Summertime Checklist: Income Tax Withholding Review??
If you were to ask someone ‘What plans do you have for this summer?’, a few classic summertime activities you can expect to hear would be: the beach, amusement parks, camping, vacations, baseball games, and barbecues. However, one item you most likely haven’t heard, but one that should be on everyone’s mind, is reviewing the levels of your income tax withholding.
Why should I review my withholdings?
According to IRS statistics, so far in 2017 the IRS has issued more than 106 million refunds out of 142 million total returns processed for the 2016 tax year. As of now, the average refund issued by the IRS is over $2,700. You might ask, ‘So what’s the problem if I am receiving a refund, isn’t it a good thing?’ Well you would technically be right, but you may be surprised to hear that the IRS benefits from this arrangement far more than the taxpayer does. Why is that? It is because the IRS has been able to use these refunds as an ‘interest free loan’, in some cases for upwards of a year. For the taxpayer, the opposite is true, they are consenting to give the IRS an interest free loan rather than receive what they are entitled to receive.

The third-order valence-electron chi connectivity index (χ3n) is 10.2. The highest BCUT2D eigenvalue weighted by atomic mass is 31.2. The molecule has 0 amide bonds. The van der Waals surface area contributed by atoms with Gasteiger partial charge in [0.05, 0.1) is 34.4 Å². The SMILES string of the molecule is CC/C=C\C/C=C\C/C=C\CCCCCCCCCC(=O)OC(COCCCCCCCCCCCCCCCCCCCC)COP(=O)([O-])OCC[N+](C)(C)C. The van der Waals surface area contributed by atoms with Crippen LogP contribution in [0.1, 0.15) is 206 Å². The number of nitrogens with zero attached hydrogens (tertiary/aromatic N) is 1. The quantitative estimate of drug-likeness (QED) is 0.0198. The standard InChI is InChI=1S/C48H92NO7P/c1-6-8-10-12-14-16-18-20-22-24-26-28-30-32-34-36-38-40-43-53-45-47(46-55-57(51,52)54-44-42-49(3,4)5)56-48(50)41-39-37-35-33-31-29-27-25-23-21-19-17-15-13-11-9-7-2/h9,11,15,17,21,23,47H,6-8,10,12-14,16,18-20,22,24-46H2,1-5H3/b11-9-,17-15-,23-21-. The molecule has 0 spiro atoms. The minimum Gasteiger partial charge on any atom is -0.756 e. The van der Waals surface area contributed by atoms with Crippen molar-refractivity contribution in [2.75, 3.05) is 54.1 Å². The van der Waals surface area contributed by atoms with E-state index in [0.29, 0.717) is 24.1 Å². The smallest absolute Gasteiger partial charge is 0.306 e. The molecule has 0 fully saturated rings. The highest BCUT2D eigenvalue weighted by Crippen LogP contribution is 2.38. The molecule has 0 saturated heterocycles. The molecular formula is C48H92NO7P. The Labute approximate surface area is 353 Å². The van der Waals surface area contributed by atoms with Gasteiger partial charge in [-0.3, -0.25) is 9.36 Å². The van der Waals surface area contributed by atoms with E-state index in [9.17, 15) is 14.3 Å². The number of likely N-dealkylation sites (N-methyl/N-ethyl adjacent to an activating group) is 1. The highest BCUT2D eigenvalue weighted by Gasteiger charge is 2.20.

In short, you should review your withholdings as you may be able to increase your net take home pay immediately!
How do I know if I should revise my withholdings?
While the tax situations of taxpayers change year to year, if you have not experienced major life changes from one tax year to the next (i.e. new home, married, children, new jobs, etc.), the simplest way is to look at your prior tax returns. If you received a refund, or if you owed money to the IRS, you may want to consider revising your withholdings depending on the size of the refund (or balance owed). However, if you have experienced a major life change, you should strongly consider consulting a tax advisor to review your withholdings and determine if any adjustments are necessary.
If you have any questions, or if you need assistance seeing if you are a candidate to review, and possibly revise your withholdings, please feel free to contact me.
Andrew Johnson, CPA